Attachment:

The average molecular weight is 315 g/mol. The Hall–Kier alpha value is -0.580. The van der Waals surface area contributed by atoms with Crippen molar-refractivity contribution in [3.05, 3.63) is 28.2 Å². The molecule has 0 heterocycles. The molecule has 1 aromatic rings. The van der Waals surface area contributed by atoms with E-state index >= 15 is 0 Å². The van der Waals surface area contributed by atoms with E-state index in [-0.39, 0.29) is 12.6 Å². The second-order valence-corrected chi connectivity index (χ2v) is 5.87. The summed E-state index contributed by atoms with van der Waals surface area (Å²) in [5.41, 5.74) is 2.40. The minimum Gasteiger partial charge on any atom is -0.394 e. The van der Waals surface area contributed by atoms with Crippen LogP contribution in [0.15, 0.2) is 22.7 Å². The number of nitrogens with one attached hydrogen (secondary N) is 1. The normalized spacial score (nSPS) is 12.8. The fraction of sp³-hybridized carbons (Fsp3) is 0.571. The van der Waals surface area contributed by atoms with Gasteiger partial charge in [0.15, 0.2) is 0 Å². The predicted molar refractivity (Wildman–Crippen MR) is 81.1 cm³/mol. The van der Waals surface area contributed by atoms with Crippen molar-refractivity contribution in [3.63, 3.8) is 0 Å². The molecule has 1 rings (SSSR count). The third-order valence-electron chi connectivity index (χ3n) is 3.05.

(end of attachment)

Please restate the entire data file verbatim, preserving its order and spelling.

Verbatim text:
The average molecular weight is 315 g/mol. The Hall–Kier alpha value is -0.580. The van der Waals surface area contributed by atoms with Crippen molar-refractivity contribution in [3.05, 3.63) is 28.2 Å². The molecule has 0 heterocycles. The molecule has 1 aromatic rings. The van der Waals surface area contributed by atoms with E-state index >= 15 is 0 Å². The van der Waals surface area contributed by atoms with E-state index in [-0.39, 0.29) is 12.6 Å². The second-order valence-corrected chi connectivity index (χ2v) is 5.87. The summed E-state index contributed by atoms with van der Waals surface area (Å²) in [5.41, 5.74) is 2.40. The minimum Gasteiger partial charge on any atom is -0.394 e. The van der Waals surface area contributed by atoms with Crippen LogP contribution in [0.15, 0.2) is 22.7 Å². The number of nitrogens with one attached hydrogen (secondary N) is 1. The normalized spacial score (nSPS) is 12.8. The fraction of sp³-hybridized carbons (Fsp3) is 0.571. The van der Waals surface area contributed by atoms with Gasteiger partial charge in [0.15, 0.2) is 0 Å². The predicted molar refractivity (Wildman–Crippen MR) is 81.1 cm³/mol. The van der Waals surface area contributed by atoms with Crippen molar-refractivity contribution in [3.63, 3.8) is 0 Å². The molecule has 1 rings (SSSR count). The third-order valence-electron chi connectivity index (χ3n) is 3.05.